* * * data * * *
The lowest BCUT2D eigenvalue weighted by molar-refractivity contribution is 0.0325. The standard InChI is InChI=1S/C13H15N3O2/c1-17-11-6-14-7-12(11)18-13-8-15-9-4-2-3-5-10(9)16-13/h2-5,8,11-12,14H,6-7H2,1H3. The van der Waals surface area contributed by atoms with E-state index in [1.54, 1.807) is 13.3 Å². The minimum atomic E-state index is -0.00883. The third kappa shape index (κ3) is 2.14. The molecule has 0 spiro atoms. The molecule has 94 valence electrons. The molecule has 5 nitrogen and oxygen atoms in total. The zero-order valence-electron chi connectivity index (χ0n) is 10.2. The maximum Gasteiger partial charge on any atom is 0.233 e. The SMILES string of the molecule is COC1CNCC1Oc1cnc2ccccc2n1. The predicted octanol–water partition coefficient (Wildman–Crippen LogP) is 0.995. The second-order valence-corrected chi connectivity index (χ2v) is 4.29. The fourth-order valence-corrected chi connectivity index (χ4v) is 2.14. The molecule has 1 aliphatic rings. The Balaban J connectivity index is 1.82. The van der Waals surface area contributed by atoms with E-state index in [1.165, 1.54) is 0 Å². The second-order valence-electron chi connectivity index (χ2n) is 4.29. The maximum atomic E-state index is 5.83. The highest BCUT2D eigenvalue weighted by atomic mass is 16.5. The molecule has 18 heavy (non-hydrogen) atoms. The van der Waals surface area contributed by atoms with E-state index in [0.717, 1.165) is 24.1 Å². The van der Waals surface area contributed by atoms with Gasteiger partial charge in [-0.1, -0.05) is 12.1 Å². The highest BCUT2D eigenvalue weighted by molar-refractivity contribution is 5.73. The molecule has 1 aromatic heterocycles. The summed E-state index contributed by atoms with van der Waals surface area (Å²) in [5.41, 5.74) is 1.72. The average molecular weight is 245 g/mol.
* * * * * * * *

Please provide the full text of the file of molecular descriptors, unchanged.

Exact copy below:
The lowest BCUT2D eigenvalue weighted by molar-refractivity contribution is 0.0325. The standard InChI is InChI=1S/C13H15N3O2/c1-17-11-6-14-7-12(11)18-13-8-15-9-4-2-3-5-10(9)16-13/h2-5,8,11-12,14H,6-7H2,1H3. The van der Waals surface area contributed by atoms with E-state index in [1.54, 1.807) is 13.3 Å². The minimum atomic E-state index is -0.00883. The third kappa shape index (κ3) is 2.14. The molecule has 0 spiro atoms. The molecule has 94 valence electrons. The molecule has 5 nitrogen and oxygen atoms in total. The zero-order valence-electron chi connectivity index (χ0n) is 10.2. The maximum Gasteiger partial charge on any atom is 0.233 e. The SMILES string of the molecule is COC1CNCC1Oc1cnc2ccccc2n1. The predicted octanol–water partition coefficient (Wildman–Crippen LogP) is 0.995. The second-order valence-corrected chi connectivity index (χ2v) is 4.29. The fourth-order valence-corrected chi connectivity index (χ4v) is 2.14. The molecule has 1 aliphatic rings. The Balaban J connectivity index is 1.82. The van der Waals surface area contributed by atoms with E-state index in [1.165, 1.54) is 0 Å². The second-order valence-electron chi connectivity index (χ2n) is 4.29. The maximum atomic E-state index is 5.83. The highest BCUT2D eigenvalue weighted by atomic mass is 16.5. The molecule has 18 heavy (non-hydrogen) atoms. The van der Waals surface area contributed by atoms with E-state index in [0.717, 1.165) is 24.1 Å². The van der Waals surface area contributed by atoms with Gasteiger partial charge in [-0.1, -0.05) is 12.1 Å². The highest BCUT2D eigenvalue weighted by molar-refractivity contribution is 5.73. The molecule has 1 aromatic heterocycles. The summed E-state index contributed by atoms with van der Waals surface area (Å²) in [5.41, 5.74) is 1.72. The average molecular weight is 245 g/mol.